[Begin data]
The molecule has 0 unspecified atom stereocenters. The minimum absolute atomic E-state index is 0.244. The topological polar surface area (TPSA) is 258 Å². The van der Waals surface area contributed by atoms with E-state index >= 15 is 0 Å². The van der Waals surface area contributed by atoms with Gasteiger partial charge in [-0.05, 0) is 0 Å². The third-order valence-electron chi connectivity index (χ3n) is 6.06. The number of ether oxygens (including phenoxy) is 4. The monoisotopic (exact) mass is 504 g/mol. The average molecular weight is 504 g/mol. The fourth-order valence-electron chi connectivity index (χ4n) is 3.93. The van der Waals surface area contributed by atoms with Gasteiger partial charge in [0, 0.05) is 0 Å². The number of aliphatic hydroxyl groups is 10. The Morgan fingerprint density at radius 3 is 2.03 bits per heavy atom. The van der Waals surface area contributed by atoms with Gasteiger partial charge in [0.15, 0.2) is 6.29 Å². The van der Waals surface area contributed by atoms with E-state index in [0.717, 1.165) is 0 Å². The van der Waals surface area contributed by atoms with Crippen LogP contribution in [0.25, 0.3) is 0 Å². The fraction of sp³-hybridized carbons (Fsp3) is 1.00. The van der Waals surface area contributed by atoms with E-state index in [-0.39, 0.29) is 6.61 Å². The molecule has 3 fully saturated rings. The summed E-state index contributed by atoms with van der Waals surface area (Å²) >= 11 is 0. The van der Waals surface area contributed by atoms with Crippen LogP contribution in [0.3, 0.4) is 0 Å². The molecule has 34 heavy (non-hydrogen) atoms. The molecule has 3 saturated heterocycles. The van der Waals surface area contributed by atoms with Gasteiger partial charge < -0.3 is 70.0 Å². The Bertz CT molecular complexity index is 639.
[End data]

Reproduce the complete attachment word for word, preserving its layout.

The molecule has 0 unspecified atom stereocenters. The minimum absolute atomic E-state index is 0.244. The topological polar surface area (TPSA) is 258 Å². The van der Waals surface area contributed by atoms with E-state index >= 15 is 0 Å². The van der Waals surface area contributed by atoms with Gasteiger partial charge in [-0.05, 0) is 0 Å². The third-order valence-electron chi connectivity index (χ3n) is 6.06. The number of ether oxygens (including phenoxy) is 4. The monoisotopic (exact) mass is 504 g/mol. The average molecular weight is 504 g/mol. The fourth-order valence-electron chi connectivity index (χ4n) is 3.93. The van der Waals surface area contributed by atoms with Gasteiger partial charge in [0, 0.05) is 0 Å². The number of aliphatic hydroxyl groups is 10. The Morgan fingerprint density at radius 3 is 2.03 bits per heavy atom. The van der Waals surface area contributed by atoms with Gasteiger partial charge in [0.15, 0.2) is 6.29 Å². The van der Waals surface area contributed by atoms with E-state index in [0.717, 1.165) is 0 Å². The van der Waals surface area contributed by atoms with Crippen LogP contribution in [0.25, 0.3) is 0 Å². The fraction of sp³-hybridized carbons (Fsp3) is 1.00. The van der Waals surface area contributed by atoms with E-state index in [-0.39, 0.29) is 6.61 Å². The molecule has 3 fully saturated rings. The summed E-state index contributed by atoms with van der Waals surface area (Å²) >= 11 is 0. The van der Waals surface area contributed by atoms with Crippen LogP contribution in [0.3, 0.4) is 0 Å². The molecule has 34 heavy (non-hydrogen) atoms. The molecule has 3 saturated heterocycles. The van der Waals surface area contributed by atoms with Gasteiger partial charge < -0.3 is 70.0 Å². The Bertz CT molecular complexity index is 639.